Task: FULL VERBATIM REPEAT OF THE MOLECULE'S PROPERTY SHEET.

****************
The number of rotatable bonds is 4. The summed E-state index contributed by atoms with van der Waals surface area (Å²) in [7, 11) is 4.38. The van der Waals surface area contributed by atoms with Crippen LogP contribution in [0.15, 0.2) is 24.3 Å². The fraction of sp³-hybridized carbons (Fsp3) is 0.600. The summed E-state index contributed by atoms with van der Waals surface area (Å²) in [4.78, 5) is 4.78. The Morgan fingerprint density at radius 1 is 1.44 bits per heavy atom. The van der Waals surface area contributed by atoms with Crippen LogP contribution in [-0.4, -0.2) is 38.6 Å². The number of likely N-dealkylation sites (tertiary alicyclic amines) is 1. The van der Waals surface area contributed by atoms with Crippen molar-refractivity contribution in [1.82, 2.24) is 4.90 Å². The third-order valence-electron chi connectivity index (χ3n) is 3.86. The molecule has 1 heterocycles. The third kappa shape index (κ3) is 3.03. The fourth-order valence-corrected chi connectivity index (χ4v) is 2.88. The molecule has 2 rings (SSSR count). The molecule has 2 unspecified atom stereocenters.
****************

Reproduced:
The number of rotatable bonds is 4. The summed E-state index contributed by atoms with van der Waals surface area (Å²) in [7, 11) is 4.38. The van der Waals surface area contributed by atoms with Crippen LogP contribution in [0.15, 0.2) is 24.3 Å². The fraction of sp³-hybridized carbons (Fsp3) is 0.600. The summed E-state index contributed by atoms with van der Waals surface area (Å²) in [4.78, 5) is 4.78. The Morgan fingerprint density at radius 1 is 1.44 bits per heavy atom. The van der Waals surface area contributed by atoms with Crippen LogP contribution in [-0.4, -0.2) is 38.6 Å². The number of likely N-dealkylation sites (tertiary alicyclic amines) is 1. The van der Waals surface area contributed by atoms with Crippen molar-refractivity contribution in [1.82, 2.24) is 4.90 Å². The third-order valence-electron chi connectivity index (χ3n) is 3.86. The molecule has 1 heterocycles. The third kappa shape index (κ3) is 3.03. The fourth-order valence-corrected chi connectivity index (χ4v) is 2.88. The molecule has 2 rings (SSSR count). The molecule has 2 unspecified atom stereocenters.